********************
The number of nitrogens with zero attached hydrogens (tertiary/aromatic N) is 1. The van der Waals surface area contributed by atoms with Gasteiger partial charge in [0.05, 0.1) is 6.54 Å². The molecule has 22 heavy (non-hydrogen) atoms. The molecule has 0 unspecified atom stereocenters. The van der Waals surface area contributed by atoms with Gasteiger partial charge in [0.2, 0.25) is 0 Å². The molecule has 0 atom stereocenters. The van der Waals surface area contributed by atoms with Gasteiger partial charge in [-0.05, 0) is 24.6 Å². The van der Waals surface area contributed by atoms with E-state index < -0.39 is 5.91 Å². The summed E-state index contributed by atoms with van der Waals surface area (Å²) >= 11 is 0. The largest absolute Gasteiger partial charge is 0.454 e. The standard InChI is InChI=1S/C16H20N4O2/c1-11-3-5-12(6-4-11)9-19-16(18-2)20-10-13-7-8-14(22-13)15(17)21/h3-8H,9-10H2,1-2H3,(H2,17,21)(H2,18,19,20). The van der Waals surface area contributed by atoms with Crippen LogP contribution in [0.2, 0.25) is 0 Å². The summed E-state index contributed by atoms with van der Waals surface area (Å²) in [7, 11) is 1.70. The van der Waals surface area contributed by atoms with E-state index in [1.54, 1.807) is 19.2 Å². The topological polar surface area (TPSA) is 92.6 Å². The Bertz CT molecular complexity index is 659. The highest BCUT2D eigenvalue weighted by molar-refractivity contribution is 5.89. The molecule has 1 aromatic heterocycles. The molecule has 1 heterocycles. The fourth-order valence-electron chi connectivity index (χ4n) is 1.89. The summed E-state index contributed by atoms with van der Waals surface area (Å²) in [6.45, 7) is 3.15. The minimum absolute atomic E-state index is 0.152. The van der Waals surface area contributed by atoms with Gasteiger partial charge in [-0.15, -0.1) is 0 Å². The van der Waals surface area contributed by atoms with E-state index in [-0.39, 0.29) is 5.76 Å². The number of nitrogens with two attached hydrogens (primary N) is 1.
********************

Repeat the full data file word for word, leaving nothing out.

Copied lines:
The number of nitrogens with zero attached hydrogens (tertiary/aromatic N) is 1. The van der Waals surface area contributed by atoms with Gasteiger partial charge in [0.05, 0.1) is 6.54 Å². The molecule has 22 heavy (non-hydrogen) atoms. The molecule has 0 unspecified atom stereocenters. The van der Waals surface area contributed by atoms with Gasteiger partial charge in [0.2, 0.25) is 0 Å². The molecule has 0 atom stereocenters. The van der Waals surface area contributed by atoms with Gasteiger partial charge in [-0.05, 0) is 24.6 Å². The van der Waals surface area contributed by atoms with E-state index < -0.39 is 5.91 Å². The summed E-state index contributed by atoms with van der Waals surface area (Å²) >= 11 is 0. The largest absolute Gasteiger partial charge is 0.454 e. The standard InChI is InChI=1S/C16H20N4O2/c1-11-3-5-12(6-4-11)9-19-16(18-2)20-10-13-7-8-14(22-13)15(17)21/h3-8H,9-10H2,1-2H3,(H2,17,21)(H2,18,19,20). The van der Waals surface area contributed by atoms with Crippen LogP contribution in [0.2, 0.25) is 0 Å². The summed E-state index contributed by atoms with van der Waals surface area (Å²) in [7, 11) is 1.70. The van der Waals surface area contributed by atoms with E-state index in [1.54, 1.807) is 19.2 Å². The topological polar surface area (TPSA) is 92.6 Å². The Bertz CT molecular complexity index is 659. The highest BCUT2D eigenvalue weighted by molar-refractivity contribution is 5.89. The molecule has 1 aromatic heterocycles. The molecule has 1 heterocycles. The fourth-order valence-electron chi connectivity index (χ4n) is 1.89. The summed E-state index contributed by atoms with van der Waals surface area (Å²) in [6.45, 7) is 3.15. The minimum absolute atomic E-state index is 0.152. The van der Waals surface area contributed by atoms with Gasteiger partial charge in [-0.15, -0.1) is 0 Å². The van der Waals surface area contributed by atoms with E-state index in [-0.39, 0.29) is 5.76 Å². The number of nitrogens with two attached hydrogens (primary N) is 1.